Philadelphia Area HP Handheld Club Meeting

Wednesday, December 4th, 1996 - Drexel University

MS Windows CE Machines Announced

At and just before COMDEX in Las Vegas, seven companies announced handheld computers (dubbed handheld PCs", or HPCs) which support the Microsoft Windows CE ("Consumer Electronics") operating system. This OS, formerly known as Pegasus, runs on hardware which includes a RISC CPU Chip, clamshell case with QWERTY keyboard and touch-screen LCD (usually back-lit), at least 2 megs of RAM, single PC type-II card slot, two-way infrared port, serial port, speaker, and at least 3 megs of ROM. So far, we have learned that two CPU chips have been chosen for the initial batch of machines: these are the Hitachi SH-3 and the NEC VR4101. See below for web sites which reference the various manufacturers of the CPUs and the machines themselves.

Built-in standard applications include subset versions of Microsoft's more popular software packages, namely Pocket Word, Pocket Excel, Internet Explorer, plus Inbox (email), Information Manager (PIM), a calculator and on-line help. The user interface resembles Windows 95. Apparently, each company will be developing its own add-on packages as well as the expected third-party support.

One wonders how each of the many HPC manufacturers will be able to differentiate themselves from each other in the marketplace. Some of the answers are beginning to come to light. For instance, it's been said that Compaq's Companion HPC will have sockets for upgrading the internal ROM chips, should the need arise. Philips' Velo contains a built-in low-power modem in some configurations. While all other units' LCD consists of a 480 by 240 dot matrix with 4 levels of gray, Hewlett-Packard has announced that its offerings will sport a larger, 640 by 240 half-VGA screen for wider representations of text, spreadsheets, etc. (HP's announcements indicate that it's machines will not be offered for sale until mid-1997.) In addition, at least one version from HP will offer support for Compact Flash plug-in cards, as well as full-sized PCMCIA cards. It is certain that additional facts will be revealed in the coming weeks. The Casio Cassiopeia is already on the store shelves at $499 for the 2-meg RAM model and $599 for the 4-meg unit. Initial opinions from individuals posting on Usenet News range all the way from disappointment to delight.


World Wide Web sites for the major HPC/Windows CE players:

Microsoft Win CE site:
Hitachi SH-3 CPU site:
NEC VR4101 CPU : See NEC, below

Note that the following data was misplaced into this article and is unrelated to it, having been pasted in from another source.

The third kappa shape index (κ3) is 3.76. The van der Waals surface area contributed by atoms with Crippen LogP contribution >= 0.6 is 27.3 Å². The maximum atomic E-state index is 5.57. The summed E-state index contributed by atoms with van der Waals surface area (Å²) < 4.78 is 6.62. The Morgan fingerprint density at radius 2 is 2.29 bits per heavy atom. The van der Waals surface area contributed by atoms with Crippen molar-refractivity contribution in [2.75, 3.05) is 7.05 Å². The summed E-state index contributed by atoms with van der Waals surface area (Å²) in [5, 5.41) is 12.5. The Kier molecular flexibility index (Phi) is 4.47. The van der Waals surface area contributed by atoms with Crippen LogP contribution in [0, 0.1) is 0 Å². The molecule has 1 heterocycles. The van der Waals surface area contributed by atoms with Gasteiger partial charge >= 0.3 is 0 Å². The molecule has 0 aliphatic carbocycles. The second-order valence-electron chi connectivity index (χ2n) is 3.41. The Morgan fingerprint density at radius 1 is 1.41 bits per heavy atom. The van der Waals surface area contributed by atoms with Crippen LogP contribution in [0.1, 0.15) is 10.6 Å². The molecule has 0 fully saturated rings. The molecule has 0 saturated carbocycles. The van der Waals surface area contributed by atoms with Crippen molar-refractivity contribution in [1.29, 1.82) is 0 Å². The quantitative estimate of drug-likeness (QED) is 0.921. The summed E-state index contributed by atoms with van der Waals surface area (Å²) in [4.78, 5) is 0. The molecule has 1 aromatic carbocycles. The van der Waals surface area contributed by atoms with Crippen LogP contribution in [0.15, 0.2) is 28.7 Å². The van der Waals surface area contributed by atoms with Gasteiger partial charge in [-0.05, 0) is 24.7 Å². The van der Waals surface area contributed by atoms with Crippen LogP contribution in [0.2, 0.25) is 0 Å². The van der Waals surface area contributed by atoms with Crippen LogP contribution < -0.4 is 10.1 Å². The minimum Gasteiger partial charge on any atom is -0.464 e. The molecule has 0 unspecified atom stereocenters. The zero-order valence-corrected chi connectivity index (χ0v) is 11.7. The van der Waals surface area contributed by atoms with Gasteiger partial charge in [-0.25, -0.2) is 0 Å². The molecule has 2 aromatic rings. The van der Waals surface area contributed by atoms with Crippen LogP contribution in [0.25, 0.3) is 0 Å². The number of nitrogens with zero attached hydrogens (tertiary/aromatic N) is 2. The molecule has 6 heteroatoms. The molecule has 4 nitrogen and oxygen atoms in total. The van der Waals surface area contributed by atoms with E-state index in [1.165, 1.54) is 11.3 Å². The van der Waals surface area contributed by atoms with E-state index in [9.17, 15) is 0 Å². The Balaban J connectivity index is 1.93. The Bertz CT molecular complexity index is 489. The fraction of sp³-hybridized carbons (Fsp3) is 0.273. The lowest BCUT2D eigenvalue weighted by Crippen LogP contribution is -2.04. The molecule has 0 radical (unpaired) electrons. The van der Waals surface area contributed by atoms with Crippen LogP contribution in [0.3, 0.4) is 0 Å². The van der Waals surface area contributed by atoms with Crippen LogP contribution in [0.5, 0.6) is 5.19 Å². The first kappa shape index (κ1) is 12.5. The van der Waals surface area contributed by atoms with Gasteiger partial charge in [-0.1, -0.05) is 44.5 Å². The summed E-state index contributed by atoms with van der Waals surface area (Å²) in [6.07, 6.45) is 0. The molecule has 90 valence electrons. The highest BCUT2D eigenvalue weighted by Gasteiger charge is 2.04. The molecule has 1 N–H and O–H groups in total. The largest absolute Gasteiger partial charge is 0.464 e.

HP press release:
HP article:
Compaq Companion:
Casio Cassiopeia:
Hitachi HPC:
LG Electronics HPC:
NEC Mobile Pro:
Philips Velo:


Don't Count Apple Out

One recently-announced PDA which shouldn't be discounted is Apple's latest Newton model, the Message Pad 2000. This slightly-larger-than-before unit has a 480-by-320 back-lit touch-screen LCD with 16 levels of gray, 5 meg of RAM, 8 meg of ROM, runs the updated Newton 2.1 Operating System with improved handwriting recognition, contains TWO PC card slots, plus microphone and speaker for digital-audio message recording/playback, infrared and serial I/O and more. But the big news is that the CPU is the StrongARM RISC chip running at a whopping 162 Mhz. Apple claims that this baby will run at least ten times as fast as any Newton predecessor. It's possible that the MP2000 may have leapfrogged entirely over the whole WinCE bunch. Check out the Message Pad 2000 at on the web.


New HP48 Emulator for Windows 95

Just recently, a 17-year-old French student by the name of Sebastien Carlier posted a new HP48 emulator which runs on PCs under Win 95. I have yet to download the shareware version of this program from his web site at, but from the looks of it, he may have a winner. This version displays the entire calculator keyboard on the PC screen, allowing mouse-clicking on the keys. There is fast uploading to and downloading from the PC, it runs 2.5 times as fast as the DOS-based EMU48 emulator, allows keyboard customization and display copying to the clipboard for document illustration. I'm sure, many people will be trying this one out, and feedback is sure to follow.


HPShell - A Freeware HP48 Development Environment

Still another hotshot HP48 user from Germany, Tom Wellige, has developed an updated PC-based development environment for the HP48. Many features expand beyond HP's original Program Development Link software. Some of these include character translation into HP48 font, uploads directly to a PC editor window, freely defineable buttonbar and hotkeys, macro generation capabilities, character and command-table reference for quick insertion into programs and much more. Check this out at on the web.

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